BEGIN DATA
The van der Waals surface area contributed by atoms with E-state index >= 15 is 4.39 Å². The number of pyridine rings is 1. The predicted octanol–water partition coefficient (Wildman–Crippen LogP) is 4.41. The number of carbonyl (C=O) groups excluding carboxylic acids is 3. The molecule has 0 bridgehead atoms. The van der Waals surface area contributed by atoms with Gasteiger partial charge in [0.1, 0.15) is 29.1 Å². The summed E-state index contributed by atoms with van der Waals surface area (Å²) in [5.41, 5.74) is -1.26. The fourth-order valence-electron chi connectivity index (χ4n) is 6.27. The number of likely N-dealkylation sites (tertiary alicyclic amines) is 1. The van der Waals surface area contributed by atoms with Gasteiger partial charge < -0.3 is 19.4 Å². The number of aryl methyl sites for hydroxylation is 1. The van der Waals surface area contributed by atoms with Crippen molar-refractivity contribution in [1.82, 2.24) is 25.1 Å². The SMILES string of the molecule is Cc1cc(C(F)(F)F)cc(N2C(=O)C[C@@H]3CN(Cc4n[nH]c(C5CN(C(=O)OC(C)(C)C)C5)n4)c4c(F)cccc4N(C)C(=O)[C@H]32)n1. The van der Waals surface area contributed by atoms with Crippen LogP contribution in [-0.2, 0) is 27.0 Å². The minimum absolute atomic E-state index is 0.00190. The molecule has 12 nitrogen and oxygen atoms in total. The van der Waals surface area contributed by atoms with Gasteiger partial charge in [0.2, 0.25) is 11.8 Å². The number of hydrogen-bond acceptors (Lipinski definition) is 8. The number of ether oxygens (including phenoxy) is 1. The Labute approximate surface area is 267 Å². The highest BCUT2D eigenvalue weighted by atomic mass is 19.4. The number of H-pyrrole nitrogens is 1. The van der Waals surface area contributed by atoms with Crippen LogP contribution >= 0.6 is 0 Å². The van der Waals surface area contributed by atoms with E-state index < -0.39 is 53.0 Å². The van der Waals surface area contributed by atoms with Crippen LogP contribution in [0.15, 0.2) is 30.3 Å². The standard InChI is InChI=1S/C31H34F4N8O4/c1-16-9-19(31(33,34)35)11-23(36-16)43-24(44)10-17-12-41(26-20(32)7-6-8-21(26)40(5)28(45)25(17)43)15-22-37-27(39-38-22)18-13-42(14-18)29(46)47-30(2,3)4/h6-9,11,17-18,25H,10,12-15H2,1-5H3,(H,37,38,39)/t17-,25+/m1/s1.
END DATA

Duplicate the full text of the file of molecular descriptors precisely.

The van der Waals surface area contributed by atoms with E-state index >= 15 is 4.39 Å². The number of pyridine rings is 1. The predicted octanol–water partition coefficient (Wildman–Crippen LogP) is 4.41. The number of carbonyl (C=O) groups excluding carboxylic acids is 3. The molecule has 0 bridgehead atoms. The van der Waals surface area contributed by atoms with Gasteiger partial charge in [0.1, 0.15) is 29.1 Å². The summed E-state index contributed by atoms with van der Waals surface area (Å²) in [5.41, 5.74) is -1.26. The fourth-order valence-electron chi connectivity index (χ4n) is 6.27. The number of likely N-dealkylation sites (tertiary alicyclic amines) is 1. The van der Waals surface area contributed by atoms with Gasteiger partial charge < -0.3 is 19.4 Å². The number of aryl methyl sites for hydroxylation is 1. The van der Waals surface area contributed by atoms with Crippen molar-refractivity contribution in [1.82, 2.24) is 25.1 Å². The SMILES string of the molecule is Cc1cc(C(F)(F)F)cc(N2C(=O)C[C@@H]3CN(Cc4n[nH]c(C5CN(C(=O)OC(C)(C)C)C5)n4)c4c(F)cccc4N(C)C(=O)[C@H]32)n1. The van der Waals surface area contributed by atoms with Crippen LogP contribution in [-0.2, 0) is 27.0 Å². The minimum absolute atomic E-state index is 0.00190. The molecule has 12 nitrogen and oxygen atoms in total. The van der Waals surface area contributed by atoms with Gasteiger partial charge in [0.2, 0.25) is 11.8 Å². The number of hydrogen-bond acceptors (Lipinski definition) is 8. The number of ether oxygens (including phenoxy) is 1. The Labute approximate surface area is 267 Å². The highest BCUT2D eigenvalue weighted by atomic mass is 19.4. The number of H-pyrrole nitrogens is 1. The van der Waals surface area contributed by atoms with Crippen LogP contribution >= 0.6 is 0 Å². The van der Waals surface area contributed by atoms with E-state index < -0.39 is 53.0 Å². The van der Waals surface area contributed by atoms with Crippen LogP contribution in [0.15, 0.2) is 30.3 Å². The standard InChI is InChI=1S/C31H34F4N8O4/c1-16-9-19(31(33,34)35)11-23(36-16)43-24(44)10-17-12-41(26-20(32)7-6-8-21(26)40(5)28(45)25(17)43)15-22-37-27(39-38-22)18-13-42(14-18)29(46)47-30(2,3)4/h6-9,11,17-18,25H,10,12-15H2,1-5H3,(H,37,38,39)/t17-,25+/m1/s1.